He said, “they had been telling him at Hindley’s Row”.

He asked, “if I thought the poachers had done it?”

The deceased had been a gamekeeper.

I said, “But thou’rt sure more than one has done it.”

Said “He sat a little while, and the constable and two others came and knocked at the door, I put my head out of the window, and heard them asking for William Heaton”.

I said, “Will, they’re talking about thee.”

Said “I had opened the door, and he saw them. He asked me to come back in and shut the door”.

I said, “I won’t, you must go out; they’ll think it’s thee that has done it.”

Said “Prisoner watched them go into the alehouse, and then he crept out of my shop door, jumped over the pig-stye, and went into the street”.

Said “I went out, saw Robinson, and told him; they followed the prisoner, and took him into custody”.

Robert Davis, constable of Warrington: stated, that he received information of the murder on the October, said “I went to Dallam Lane, where the body was found, before the prisoner was taken into custody. There was great quantity of blood in the lane, and I observed several marks on the ground near where the blood was. They were from four to six inches in length, and rather deep. Had seen the body before. On searching the body, found three penny pieces, and a key, in the pockets. Observed that his boots shoes had been taken of, and thought they had been cut off, there was slight incision on the instep”.

Said “Afterwards went to Burtonwood, in search of the prisoner, with two other persons. Went the house of Mary Pownall (prisoners’ sister) and got a potato-fork. There were two of them, and any person might see them.”

Said “I found marks of blood on both the prong and on the handle”.

Said “I apprehended the prisoner, and told him he was suspected of murder, to which said nothing. Took the prisoner to the place where the murder was committed; I observed the impression of a shoe, about three yards from the blood. Took off the prisoner’s shoe and found that it did not fit; then took off the other, and found it fitted exactly. There were also marks, which had been made by a potato-fork, and tried that found in the house of the prisoner’s sister, and it fitted exactly”.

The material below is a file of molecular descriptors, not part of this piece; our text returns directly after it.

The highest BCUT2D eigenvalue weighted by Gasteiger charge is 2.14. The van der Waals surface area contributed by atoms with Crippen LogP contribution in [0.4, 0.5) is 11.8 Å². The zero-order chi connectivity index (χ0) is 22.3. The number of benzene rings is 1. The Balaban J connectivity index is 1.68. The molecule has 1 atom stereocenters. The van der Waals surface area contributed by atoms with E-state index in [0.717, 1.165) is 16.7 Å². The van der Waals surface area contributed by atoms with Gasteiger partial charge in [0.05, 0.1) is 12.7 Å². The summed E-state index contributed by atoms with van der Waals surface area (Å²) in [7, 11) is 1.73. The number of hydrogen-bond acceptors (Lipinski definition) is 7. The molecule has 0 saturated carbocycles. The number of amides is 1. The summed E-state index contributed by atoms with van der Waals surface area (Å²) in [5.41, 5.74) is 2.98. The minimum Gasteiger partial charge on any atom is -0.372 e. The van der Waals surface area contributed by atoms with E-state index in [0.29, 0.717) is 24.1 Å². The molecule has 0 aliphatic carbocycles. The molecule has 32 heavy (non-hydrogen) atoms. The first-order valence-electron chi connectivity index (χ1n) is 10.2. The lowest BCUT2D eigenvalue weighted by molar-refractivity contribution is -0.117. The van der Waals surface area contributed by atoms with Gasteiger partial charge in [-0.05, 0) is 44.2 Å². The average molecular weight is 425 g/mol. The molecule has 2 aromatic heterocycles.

The fork was produced; it was a common potato-fork.

Mr. Kellet, the surgeon: said that he examined the body; “the wounds inflicted upon the deceased must have been caused by an instrument such the fork produced”.

Mr Knowles for the prisoner, called two witnesses one of whom (the prisoner’s brother-in-law) said, he had seen the prisoner at half-past eight, and again nine, on the night of the murder, at a public house in the neighbourhood.

A second witness gave him (Prisoner) a good character.

The prisoner, when called upon for his defence, said he had been at home from half-past 8 to half-past 9 on the night in question, and then gone to Ratcliffe’s. He asserted he knew nothing about the murder.

George Lawson stated that the prisoner lived in his house. On the night of Friday, the 28th of October, he saw prisoner standing at the door. Witness went away, and returned in an hour. Prisoner came into the house just after.

Cross-examined.—Had not seen prisoner from half-past 8 till half-past 9.

Mr. Justice ALDERSON summed up the case with great attention. He observed, that this was purely a case of circumstantial evidence, and the jury must guard against that propensity which ingenious minds always feel in such cases, to make the circumstances fit together so as to enforce conviction. At the same time, if they felt the force of the evidence to be such as to leave no doubt on their minds, then their duty to the country required that they should find a verdict of guilty.

The Jury deliberated some time, and then pronounced the prisoner Guilty.

The learned JUDGE forthwith sentenced the prisoner to be hanged on Monday next.

Manchester Courier – Saturday 17 March 1832